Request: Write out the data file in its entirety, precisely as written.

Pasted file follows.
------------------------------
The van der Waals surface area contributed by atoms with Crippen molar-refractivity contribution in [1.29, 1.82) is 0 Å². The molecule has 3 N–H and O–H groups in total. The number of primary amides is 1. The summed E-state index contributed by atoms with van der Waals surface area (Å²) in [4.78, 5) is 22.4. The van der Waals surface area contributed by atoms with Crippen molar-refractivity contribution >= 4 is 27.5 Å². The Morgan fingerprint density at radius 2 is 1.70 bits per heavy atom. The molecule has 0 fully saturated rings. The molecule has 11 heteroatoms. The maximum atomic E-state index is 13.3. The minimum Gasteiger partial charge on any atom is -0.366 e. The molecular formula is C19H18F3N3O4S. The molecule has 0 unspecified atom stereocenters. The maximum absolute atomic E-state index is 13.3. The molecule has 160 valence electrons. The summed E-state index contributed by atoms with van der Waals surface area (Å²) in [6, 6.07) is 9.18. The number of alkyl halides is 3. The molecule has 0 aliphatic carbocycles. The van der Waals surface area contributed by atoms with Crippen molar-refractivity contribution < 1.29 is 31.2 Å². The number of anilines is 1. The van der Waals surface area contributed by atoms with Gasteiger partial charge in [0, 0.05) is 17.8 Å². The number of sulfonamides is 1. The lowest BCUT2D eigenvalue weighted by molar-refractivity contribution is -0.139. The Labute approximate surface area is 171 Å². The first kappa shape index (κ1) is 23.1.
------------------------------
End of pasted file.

The van der Waals surface area contributed by atoms with Crippen molar-refractivity contribution in [1.29, 1.82) is 0 Å². The molecule has 3 N–H and O–H groups in total. The number of primary amides is 1. The summed E-state index contributed by atoms with van der Waals surface area (Å²) in [4.78, 5) is 22.4. The van der Waals surface area contributed by atoms with Crippen molar-refractivity contribution >= 4 is 27.5 Å². The Morgan fingerprint density at radius 2 is 1.70 bits per heavy atom. The molecule has 0 fully saturated rings. The molecule has 11 heteroatoms. The maximum atomic E-state index is 13.3. The minimum Gasteiger partial charge on any atom is -0.366 e. The molecular formula is C19H18F3N3O4S. The molecule has 0 unspecified atom stereocenters. The maximum absolute atomic E-state index is 13.3. The molecule has 160 valence electrons. The summed E-state index contributed by atoms with van der Waals surface area (Å²) in [6, 6.07) is 9.18. The number of alkyl halides is 3. The molecule has 0 aliphatic carbocycles. The van der Waals surface area contributed by atoms with Crippen molar-refractivity contribution < 1.29 is 31.2 Å². The number of anilines is 1. The van der Waals surface area contributed by atoms with Gasteiger partial charge in [0, 0.05) is 17.8 Å². The number of sulfonamides is 1. The lowest BCUT2D eigenvalue weighted by molar-refractivity contribution is -0.139. The Labute approximate surface area is 171 Å². The first kappa shape index (κ1) is 23.1.